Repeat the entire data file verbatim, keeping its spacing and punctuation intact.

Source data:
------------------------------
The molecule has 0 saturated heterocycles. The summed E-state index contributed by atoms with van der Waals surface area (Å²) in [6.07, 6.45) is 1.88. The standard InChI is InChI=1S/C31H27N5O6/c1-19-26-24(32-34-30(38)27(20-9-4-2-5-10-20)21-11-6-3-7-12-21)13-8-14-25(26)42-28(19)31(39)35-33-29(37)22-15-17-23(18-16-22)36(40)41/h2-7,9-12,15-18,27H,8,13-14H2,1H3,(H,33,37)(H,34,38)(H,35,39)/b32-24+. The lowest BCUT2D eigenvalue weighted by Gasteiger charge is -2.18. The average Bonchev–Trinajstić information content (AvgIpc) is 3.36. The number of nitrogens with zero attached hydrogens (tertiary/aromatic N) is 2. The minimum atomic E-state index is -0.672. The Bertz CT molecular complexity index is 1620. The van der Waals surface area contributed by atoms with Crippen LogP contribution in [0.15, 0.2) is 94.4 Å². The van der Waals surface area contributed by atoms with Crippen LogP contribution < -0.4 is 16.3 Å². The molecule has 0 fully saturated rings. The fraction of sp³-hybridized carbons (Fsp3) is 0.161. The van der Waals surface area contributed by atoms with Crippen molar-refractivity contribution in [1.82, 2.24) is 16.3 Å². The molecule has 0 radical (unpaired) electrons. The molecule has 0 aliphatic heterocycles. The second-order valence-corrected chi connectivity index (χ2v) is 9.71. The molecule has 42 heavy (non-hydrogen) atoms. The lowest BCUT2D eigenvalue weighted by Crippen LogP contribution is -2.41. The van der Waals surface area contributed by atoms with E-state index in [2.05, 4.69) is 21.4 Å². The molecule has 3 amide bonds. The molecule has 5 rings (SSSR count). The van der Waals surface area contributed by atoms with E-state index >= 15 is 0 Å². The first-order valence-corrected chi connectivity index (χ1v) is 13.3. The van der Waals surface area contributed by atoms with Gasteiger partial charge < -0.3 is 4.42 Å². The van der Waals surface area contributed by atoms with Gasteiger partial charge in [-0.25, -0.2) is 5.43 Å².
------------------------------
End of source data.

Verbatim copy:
The molecule has 0 saturated heterocycles. The summed E-state index contributed by atoms with van der Waals surface area (Å²) in [6.07, 6.45) is 1.88. The standard InChI is InChI=1S/C31H27N5O6/c1-19-26-24(32-34-30(38)27(20-9-4-2-5-10-20)21-11-6-3-7-12-21)13-8-14-25(26)42-28(19)31(39)35-33-29(37)22-15-17-23(18-16-22)36(40)41/h2-7,9-12,15-18,27H,8,13-14H2,1H3,(H,33,37)(H,34,38)(H,35,39)/b32-24+. The lowest BCUT2D eigenvalue weighted by Gasteiger charge is -2.18. The average Bonchev–Trinajstić information content (AvgIpc) is 3.36. The number of nitrogens with zero attached hydrogens (tertiary/aromatic N) is 2. The minimum atomic E-state index is -0.672. The Bertz CT molecular complexity index is 1620. The van der Waals surface area contributed by atoms with Crippen LogP contribution in [0.15, 0.2) is 94.4 Å². The van der Waals surface area contributed by atoms with Crippen LogP contribution < -0.4 is 16.3 Å². The molecule has 0 fully saturated rings. The fraction of sp³-hybridized carbons (Fsp3) is 0.161. The van der Waals surface area contributed by atoms with Crippen molar-refractivity contribution in [1.82, 2.24) is 16.3 Å². The molecule has 0 radical (unpaired) electrons. The molecule has 0 aliphatic heterocycles. The second-order valence-corrected chi connectivity index (χ2v) is 9.71. The molecule has 42 heavy (non-hydrogen) atoms. The lowest BCUT2D eigenvalue weighted by Crippen LogP contribution is -2.41. The van der Waals surface area contributed by atoms with E-state index in [2.05, 4.69) is 21.4 Å². The molecule has 3 amide bonds. The molecule has 5 rings (SSSR count). The van der Waals surface area contributed by atoms with E-state index >= 15 is 0 Å². The first-order valence-corrected chi connectivity index (χ1v) is 13.3. The van der Waals surface area contributed by atoms with Gasteiger partial charge < -0.3 is 4.42 Å². The van der Waals surface area contributed by atoms with Gasteiger partial charge in [-0.25, -0.2) is 5.43 Å².